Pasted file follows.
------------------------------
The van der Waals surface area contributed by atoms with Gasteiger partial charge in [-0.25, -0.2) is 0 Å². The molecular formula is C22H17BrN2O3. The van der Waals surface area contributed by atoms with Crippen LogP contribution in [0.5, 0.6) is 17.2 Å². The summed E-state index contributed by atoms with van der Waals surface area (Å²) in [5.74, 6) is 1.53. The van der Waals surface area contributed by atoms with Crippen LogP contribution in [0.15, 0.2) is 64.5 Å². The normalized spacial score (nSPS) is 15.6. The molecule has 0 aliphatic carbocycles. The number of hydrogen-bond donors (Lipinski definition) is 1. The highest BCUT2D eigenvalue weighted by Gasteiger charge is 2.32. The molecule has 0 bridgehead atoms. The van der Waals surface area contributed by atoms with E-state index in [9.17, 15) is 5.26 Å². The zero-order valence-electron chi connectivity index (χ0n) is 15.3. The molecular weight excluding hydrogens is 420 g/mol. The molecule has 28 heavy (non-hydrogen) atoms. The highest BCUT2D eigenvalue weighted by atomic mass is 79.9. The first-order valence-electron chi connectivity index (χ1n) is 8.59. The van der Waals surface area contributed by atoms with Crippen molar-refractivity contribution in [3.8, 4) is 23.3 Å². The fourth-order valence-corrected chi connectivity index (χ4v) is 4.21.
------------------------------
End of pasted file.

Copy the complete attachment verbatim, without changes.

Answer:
The van der Waals surface area contributed by atoms with Gasteiger partial charge in [-0.25, -0.2) is 0 Å². The molecular formula is C22H17BrN2O3. The van der Waals surface area contributed by atoms with Crippen LogP contribution in [0.5, 0.6) is 17.2 Å². The summed E-state index contributed by atoms with van der Waals surface area (Å²) in [5.74, 6) is 1.53. The van der Waals surface area contributed by atoms with Crippen LogP contribution in [0.15, 0.2) is 64.5 Å². The normalized spacial score (nSPS) is 15.6. The molecule has 0 aliphatic carbocycles. The number of hydrogen-bond donors (Lipinski definition) is 1. The highest BCUT2D eigenvalue weighted by Gasteiger charge is 2.32. The molecule has 0 bridgehead atoms. The van der Waals surface area contributed by atoms with E-state index in [9.17, 15) is 5.26 Å². The zero-order valence-electron chi connectivity index (χ0n) is 15.3. The molecular weight excluding hydrogens is 420 g/mol. The molecule has 28 heavy (non-hydrogen) atoms. The highest BCUT2D eigenvalue weighted by atomic mass is 79.9. The first-order valence-electron chi connectivity index (χ1n) is 8.59. The van der Waals surface area contributed by atoms with Crippen molar-refractivity contribution in [3.8, 4) is 23.3 Å². The fourth-order valence-corrected chi connectivity index (χ4v) is 4.21.